The Charter of Human Rights and Responsibilities Act 2006 (Vic) entered into full force on 1 January 2008. The Charter enshrines a body of civil and political rights derived from the International Covenant on Civil and Political Rights.
These rights include:
- right to equality before the law;
- right to life;
- right to protection from torture and cruel, inhuman or degrading treatment or punishment;
- freedom from forced work;
- freedom of movement;
- right to privacy and protection of reputation;
- freedom of thought, conscience religion and belief;
- freedom of assembly;
- right to peaceful assembly and freedom of association;
- right to protection of families and children;
- right to take part in public life;
- cultural rights;
- property rights;
- right to liberty and security of person;
- right to humane treatment when deprived of liberty;
- right to a fair hearing;
- certain rights in criminal proceedings;
- right not to be punished more than once; and
- protection from retrospective laws.
The Charter establishes a ‘dialogue model’ of human rights protection which seeks to ensure that human rights are taken into account when developing, interpreting and applying Victorian law and policy without displacing current constitutional arrangements. The dialogue between the various arms of government — namely, the legislature, the executive (which includes ‘public authorities’) and the courts — is facilitated through a number of mechanisms.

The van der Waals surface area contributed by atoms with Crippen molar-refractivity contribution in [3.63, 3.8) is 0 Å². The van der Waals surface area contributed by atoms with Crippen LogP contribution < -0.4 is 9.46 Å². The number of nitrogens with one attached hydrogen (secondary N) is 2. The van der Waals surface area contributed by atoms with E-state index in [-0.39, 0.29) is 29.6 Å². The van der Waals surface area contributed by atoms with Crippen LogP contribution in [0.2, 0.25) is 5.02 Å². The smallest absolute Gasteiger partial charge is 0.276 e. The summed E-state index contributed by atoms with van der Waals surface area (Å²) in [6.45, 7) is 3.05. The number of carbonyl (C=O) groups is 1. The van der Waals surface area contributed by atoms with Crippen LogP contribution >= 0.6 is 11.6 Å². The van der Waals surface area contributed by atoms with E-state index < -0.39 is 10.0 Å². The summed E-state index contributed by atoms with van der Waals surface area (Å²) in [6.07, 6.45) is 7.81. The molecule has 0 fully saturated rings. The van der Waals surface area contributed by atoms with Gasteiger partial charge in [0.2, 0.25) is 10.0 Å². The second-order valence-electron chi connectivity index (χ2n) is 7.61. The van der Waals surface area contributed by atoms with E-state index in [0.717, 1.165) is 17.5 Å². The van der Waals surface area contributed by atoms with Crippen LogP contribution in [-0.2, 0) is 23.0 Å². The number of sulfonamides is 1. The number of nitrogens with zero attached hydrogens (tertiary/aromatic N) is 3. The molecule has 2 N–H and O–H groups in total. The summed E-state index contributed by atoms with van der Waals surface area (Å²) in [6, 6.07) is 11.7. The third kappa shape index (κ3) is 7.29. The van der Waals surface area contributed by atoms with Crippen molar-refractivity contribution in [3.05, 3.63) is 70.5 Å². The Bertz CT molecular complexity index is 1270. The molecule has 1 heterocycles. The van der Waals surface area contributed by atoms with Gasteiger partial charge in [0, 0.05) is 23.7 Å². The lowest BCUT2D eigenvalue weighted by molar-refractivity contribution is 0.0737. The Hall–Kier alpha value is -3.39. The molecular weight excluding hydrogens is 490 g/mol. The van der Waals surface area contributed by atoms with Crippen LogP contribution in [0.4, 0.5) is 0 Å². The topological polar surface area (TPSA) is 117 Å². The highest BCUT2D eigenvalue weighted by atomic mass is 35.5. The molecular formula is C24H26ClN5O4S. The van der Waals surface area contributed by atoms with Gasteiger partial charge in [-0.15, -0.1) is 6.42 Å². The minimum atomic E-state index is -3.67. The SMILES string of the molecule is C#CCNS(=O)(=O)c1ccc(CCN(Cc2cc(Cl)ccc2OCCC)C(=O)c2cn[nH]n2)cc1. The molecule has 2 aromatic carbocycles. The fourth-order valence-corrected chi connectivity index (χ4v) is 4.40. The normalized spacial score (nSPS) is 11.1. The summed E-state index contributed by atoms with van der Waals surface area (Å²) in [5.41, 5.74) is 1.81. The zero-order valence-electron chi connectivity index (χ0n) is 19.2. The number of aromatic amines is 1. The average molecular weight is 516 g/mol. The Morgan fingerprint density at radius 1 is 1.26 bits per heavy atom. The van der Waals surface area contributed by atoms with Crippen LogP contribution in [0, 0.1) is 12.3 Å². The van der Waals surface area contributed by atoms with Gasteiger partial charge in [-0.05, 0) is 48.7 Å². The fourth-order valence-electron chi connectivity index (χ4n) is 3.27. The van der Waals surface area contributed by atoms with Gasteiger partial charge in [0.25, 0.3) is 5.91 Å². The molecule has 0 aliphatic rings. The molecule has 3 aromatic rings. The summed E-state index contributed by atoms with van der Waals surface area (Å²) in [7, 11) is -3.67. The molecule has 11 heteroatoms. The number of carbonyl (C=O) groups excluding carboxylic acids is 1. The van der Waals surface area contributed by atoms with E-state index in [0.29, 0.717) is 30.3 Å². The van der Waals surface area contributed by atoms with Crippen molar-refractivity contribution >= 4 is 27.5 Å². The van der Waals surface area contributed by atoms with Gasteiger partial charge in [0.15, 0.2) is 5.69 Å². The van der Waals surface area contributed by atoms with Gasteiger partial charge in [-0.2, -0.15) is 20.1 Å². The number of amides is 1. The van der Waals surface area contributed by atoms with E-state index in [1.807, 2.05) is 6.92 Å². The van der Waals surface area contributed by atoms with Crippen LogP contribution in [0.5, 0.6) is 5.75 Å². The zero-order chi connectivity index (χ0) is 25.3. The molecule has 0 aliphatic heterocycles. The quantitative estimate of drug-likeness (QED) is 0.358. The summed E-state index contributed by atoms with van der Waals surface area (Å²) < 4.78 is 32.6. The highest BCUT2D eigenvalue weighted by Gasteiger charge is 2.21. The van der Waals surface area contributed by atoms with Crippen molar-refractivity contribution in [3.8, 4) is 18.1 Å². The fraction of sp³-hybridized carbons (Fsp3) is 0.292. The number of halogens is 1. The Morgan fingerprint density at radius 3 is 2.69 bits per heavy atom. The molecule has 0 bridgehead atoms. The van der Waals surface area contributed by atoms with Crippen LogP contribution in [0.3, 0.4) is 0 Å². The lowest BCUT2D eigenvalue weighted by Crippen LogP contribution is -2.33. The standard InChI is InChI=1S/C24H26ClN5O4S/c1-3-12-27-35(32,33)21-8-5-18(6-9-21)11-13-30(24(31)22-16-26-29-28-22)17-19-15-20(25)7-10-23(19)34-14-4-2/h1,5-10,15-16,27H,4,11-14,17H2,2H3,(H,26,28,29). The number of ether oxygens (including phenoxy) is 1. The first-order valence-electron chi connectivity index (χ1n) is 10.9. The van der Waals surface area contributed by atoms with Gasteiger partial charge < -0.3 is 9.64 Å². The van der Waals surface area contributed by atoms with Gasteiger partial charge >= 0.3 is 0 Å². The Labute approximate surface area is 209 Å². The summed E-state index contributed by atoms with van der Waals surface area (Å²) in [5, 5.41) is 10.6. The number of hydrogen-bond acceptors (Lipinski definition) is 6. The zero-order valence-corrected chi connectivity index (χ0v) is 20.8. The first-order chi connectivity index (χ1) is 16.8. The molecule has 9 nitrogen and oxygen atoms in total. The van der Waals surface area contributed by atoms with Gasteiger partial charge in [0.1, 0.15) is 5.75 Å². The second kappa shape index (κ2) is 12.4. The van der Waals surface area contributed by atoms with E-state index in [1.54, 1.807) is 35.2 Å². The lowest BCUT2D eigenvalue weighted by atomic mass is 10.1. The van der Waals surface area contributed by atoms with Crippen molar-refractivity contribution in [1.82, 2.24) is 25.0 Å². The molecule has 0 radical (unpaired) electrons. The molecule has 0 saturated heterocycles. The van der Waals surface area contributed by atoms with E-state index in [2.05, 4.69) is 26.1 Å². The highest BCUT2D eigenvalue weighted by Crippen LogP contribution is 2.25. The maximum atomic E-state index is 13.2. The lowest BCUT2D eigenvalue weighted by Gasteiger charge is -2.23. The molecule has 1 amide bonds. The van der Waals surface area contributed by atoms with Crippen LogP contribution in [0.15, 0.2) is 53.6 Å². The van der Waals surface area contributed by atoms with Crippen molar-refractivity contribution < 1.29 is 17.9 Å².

First, prior to introduction to parliament, bills must be assessed for the purpose of consistency with the human rights contained within the Charter, and a Statement of Compatibility tabled with the Bill when it is introduced to Parliament.
Second, all legislation, including subordinate legislation, introduced to Parliament, must be considered by the Scrutiny of Acts and Regulations Committee for the purpose of reporting as to whether the legislation is incompatible with human rights.
Third, public authorities must act compatibly with human rights and also give proper consideration to human rights in any decision-making process.
Fourth, so far as possible, courts and tribunals must interpret and apply legislation consistently with human rights.
Fifth, the Supreme Court has the power to declare that a law cannot be interpreted and applied consistently with human rights and to issue a Declaration of Inconsistent Interpretation. The Government must respond to such a Declaration within six months.
Finally, the Victorian Equal Opportunity and Human Rights Commission has responsibility for monitoring and reporting on the implementation and operation of the Charter.